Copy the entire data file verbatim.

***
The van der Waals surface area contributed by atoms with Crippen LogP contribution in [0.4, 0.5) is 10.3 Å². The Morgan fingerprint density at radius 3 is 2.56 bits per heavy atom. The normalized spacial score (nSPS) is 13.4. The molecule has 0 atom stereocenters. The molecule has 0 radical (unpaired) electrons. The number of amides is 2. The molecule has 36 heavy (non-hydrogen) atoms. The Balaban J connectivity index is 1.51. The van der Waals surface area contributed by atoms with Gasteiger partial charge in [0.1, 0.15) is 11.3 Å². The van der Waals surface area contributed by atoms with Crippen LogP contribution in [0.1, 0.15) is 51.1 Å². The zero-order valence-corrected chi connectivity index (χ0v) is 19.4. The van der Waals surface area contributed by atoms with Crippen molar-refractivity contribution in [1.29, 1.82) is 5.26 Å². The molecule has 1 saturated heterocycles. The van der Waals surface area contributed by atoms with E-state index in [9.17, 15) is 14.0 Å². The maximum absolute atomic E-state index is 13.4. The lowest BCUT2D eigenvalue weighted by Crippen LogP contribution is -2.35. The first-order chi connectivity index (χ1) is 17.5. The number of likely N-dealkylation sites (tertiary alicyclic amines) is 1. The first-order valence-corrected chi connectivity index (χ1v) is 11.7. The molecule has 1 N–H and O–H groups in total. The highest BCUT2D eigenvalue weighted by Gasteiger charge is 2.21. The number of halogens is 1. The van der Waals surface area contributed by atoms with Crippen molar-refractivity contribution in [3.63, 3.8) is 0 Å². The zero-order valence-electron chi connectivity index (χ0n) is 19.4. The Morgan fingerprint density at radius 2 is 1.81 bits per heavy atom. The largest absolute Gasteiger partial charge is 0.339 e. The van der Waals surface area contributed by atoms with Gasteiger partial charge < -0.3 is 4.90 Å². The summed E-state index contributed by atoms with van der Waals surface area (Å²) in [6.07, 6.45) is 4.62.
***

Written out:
The van der Waals surface area contributed by atoms with Crippen LogP contribution in [0.4, 0.5) is 10.3 Å². The Morgan fingerprint density at radius 3 is 2.56 bits per heavy atom. The normalized spacial score (nSPS) is 13.4. The molecule has 0 atom stereocenters. The molecule has 0 radical (unpaired) electrons. The number of amides is 2. The molecule has 36 heavy (non-hydrogen) atoms. The Balaban J connectivity index is 1.51. The van der Waals surface area contributed by atoms with Gasteiger partial charge in [0.1, 0.15) is 11.3 Å². The van der Waals surface area contributed by atoms with Crippen LogP contribution in [0.1, 0.15) is 51.1 Å². The zero-order valence-corrected chi connectivity index (χ0v) is 19.4. The van der Waals surface area contributed by atoms with Crippen molar-refractivity contribution in [1.29, 1.82) is 5.26 Å². The molecule has 1 saturated heterocycles. The van der Waals surface area contributed by atoms with E-state index in [9.17, 15) is 14.0 Å². The maximum absolute atomic E-state index is 13.4. The lowest BCUT2D eigenvalue weighted by Crippen LogP contribution is -2.35. The first-order chi connectivity index (χ1) is 17.5. The number of likely N-dealkylation sites (tertiary alicyclic amines) is 1. The first-order valence-corrected chi connectivity index (χ1v) is 11.7. The molecule has 1 N–H and O–H groups in total. The highest BCUT2D eigenvalue weighted by Gasteiger charge is 2.21. The number of halogens is 1. The van der Waals surface area contributed by atoms with Crippen molar-refractivity contribution in [3.63, 3.8) is 0 Å². The zero-order valence-electron chi connectivity index (χ0n) is 19.4. The Morgan fingerprint density at radius 2 is 1.81 bits per heavy atom. The largest absolute Gasteiger partial charge is 0.339 e. The van der Waals surface area contributed by atoms with Gasteiger partial charge < -0.3 is 4.90 Å². The summed E-state index contributed by atoms with van der Waals surface area (Å²) in [6.07, 6.45) is 4.62.